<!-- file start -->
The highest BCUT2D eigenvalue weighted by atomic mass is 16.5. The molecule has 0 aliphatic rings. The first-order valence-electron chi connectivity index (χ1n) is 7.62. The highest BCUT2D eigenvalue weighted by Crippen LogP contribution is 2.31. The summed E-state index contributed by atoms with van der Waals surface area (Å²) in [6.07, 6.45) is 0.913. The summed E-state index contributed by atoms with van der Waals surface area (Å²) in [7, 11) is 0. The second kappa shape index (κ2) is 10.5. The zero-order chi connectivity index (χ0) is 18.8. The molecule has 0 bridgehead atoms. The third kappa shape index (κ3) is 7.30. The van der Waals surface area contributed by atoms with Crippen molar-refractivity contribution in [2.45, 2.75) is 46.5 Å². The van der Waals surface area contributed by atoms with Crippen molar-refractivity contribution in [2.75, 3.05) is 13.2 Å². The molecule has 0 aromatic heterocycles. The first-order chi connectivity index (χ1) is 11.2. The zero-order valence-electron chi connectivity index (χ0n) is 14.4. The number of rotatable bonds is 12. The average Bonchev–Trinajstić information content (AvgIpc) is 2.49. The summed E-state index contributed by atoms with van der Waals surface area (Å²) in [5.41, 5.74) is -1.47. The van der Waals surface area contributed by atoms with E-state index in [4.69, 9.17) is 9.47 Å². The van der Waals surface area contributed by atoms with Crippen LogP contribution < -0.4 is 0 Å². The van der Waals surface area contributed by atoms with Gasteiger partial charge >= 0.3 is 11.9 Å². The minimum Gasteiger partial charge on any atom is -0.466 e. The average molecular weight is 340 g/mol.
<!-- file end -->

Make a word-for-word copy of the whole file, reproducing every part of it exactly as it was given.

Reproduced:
The highest BCUT2D eigenvalue weighted by atomic mass is 16.5. The molecule has 0 aliphatic rings. The first-order valence-electron chi connectivity index (χ1n) is 7.62. The highest BCUT2D eigenvalue weighted by Crippen LogP contribution is 2.31. The summed E-state index contributed by atoms with van der Waals surface area (Å²) in [6.07, 6.45) is 0.913. The summed E-state index contributed by atoms with van der Waals surface area (Å²) in [7, 11) is 0. The second kappa shape index (κ2) is 10.5. The zero-order chi connectivity index (χ0) is 18.8. The molecule has 0 bridgehead atoms. The third kappa shape index (κ3) is 7.30. The van der Waals surface area contributed by atoms with Crippen molar-refractivity contribution in [2.45, 2.75) is 46.5 Å². The van der Waals surface area contributed by atoms with Crippen molar-refractivity contribution in [2.75, 3.05) is 13.2 Å². The molecule has 0 aromatic heterocycles. The first-order chi connectivity index (χ1) is 11.2. The zero-order valence-electron chi connectivity index (χ0n) is 14.4. The number of rotatable bonds is 12. The average Bonchev–Trinajstić information content (AvgIpc) is 2.49. The summed E-state index contributed by atoms with van der Waals surface area (Å²) in [5.41, 5.74) is -1.47. The van der Waals surface area contributed by atoms with E-state index in [4.69, 9.17) is 9.47 Å². The van der Waals surface area contributed by atoms with Crippen LogP contribution < -0.4 is 0 Å². The van der Waals surface area contributed by atoms with Gasteiger partial charge >= 0.3 is 11.9 Å². The minimum Gasteiger partial charge on any atom is -0.466 e. The average molecular weight is 340 g/mol.